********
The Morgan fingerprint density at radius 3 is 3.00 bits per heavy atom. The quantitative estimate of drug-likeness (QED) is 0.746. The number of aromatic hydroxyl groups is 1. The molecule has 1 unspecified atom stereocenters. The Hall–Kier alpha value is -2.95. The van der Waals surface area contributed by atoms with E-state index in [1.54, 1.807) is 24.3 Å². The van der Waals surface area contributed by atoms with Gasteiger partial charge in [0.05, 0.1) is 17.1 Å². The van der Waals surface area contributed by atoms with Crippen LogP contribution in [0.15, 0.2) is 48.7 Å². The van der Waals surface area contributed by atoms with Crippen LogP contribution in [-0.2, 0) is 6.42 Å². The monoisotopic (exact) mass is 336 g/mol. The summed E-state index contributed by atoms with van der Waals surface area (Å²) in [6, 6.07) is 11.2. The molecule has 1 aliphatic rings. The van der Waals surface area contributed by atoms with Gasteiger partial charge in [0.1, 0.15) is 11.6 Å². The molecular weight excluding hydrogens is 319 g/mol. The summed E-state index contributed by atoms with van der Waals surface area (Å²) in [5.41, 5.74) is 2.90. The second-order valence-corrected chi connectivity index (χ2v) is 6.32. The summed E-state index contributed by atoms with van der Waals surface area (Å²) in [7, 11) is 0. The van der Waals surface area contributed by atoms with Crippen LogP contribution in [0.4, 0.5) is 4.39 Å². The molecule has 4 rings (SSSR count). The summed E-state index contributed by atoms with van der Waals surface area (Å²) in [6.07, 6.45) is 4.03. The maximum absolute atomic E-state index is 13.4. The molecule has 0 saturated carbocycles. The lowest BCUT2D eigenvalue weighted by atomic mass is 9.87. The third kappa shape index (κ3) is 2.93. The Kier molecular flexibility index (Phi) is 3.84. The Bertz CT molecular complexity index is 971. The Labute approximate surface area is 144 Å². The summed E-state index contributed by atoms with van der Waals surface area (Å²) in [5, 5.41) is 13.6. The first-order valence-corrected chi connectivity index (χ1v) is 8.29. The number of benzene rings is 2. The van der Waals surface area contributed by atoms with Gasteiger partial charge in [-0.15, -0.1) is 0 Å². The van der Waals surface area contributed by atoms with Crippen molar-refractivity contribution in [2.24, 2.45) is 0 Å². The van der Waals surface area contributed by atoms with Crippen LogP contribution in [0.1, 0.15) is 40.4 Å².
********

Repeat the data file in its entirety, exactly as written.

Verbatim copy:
The Morgan fingerprint density at radius 3 is 3.00 bits per heavy atom. The quantitative estimate of drug-likeness (QED) is 0.746. The number of aromatic hydroxyl groups is 1. The molecule has 1 unspecified atom stereocenters. The Hall–Kier alpha value is -2.95. The van der Waals surface area contributed by atoms with E-state index in [1.54, 1.807) is 24.3 Å². The van der Waals surface area contributed by atoms with Gasteiger partial charge in [0.05, 0.1) is 17.1 Å². The van der Waals surface area contributed by atoms with Crippen LogP contribution in [0.15, 0.2) is 48.7 Å². The van der Waals surface area contributed by atoms with Crippen LogP contribution in [-0.2, 0) is 6.42 Å². The monoisotopic (exact) mass is 336 g/mol. The summed E-state index contributed by atoms with van der Waals surface area (Å²) in [6, 6.07) is 11.2. The molecule has 1 aliphatic rings. The van der Waals surface area contributed by atoms with Gasteiger partial charge in [0.1, 0.15) is 11.6 Å². The molecular weight excluding hydrogens is 319 g/mol. The summed E-state index contributed by atoms with van der Waals surface area (Å²) in [5.41, 5.74) is 2.90. The second-order valence-corrected chi connectivity index (χ2v) is 6.32. The summed E-state index contributed by atoms with van der Waals surface area (Å²) in [7, 11) is 0. The van der Waals surface area contributed by atoms with Crippen LogP contribution in [0.4, 0.5) is 4.39 Å². The molecule has 4 rings (SSSR count). The summed E-state index contributed by atoms with van der Waals surface area (Å²) in [6.07, 6.45) is 4.03. The maximum absolute atomic E-state index is 13.4. The molecule has 0 saturated carbocycles. The lowest BCUT2D eigenvalue weighted by atomic mass is 9.87. The third kappa shape index (κ3) is 2.93. The Kier molecular flexibility index (Phi) is 3.84. The Bertz CT molecular complexity index is 971. The Labute approximate surface area is 144 Å². The summed E-state index contributed by atoms with van der Waals surface area (Å²) in [5, 5.41) is 13.6. The first-order valence-corrected chi connectivity index (χ1v) is 8.29. The number of benzene rings is 2. The van der Waals surface area contributed by atoms with Gasteiger partial charge in [-0.15, -0.1) is 0 Å². The van der Waals surface area contributed by atoms with Crippen molar-refractivity contribution in [2.24, 2.45) is 0 Å². The van der Waals surface area contributed by atoms with Crippen LogP contribution in [0.1, 0.15) is 40.4 Å².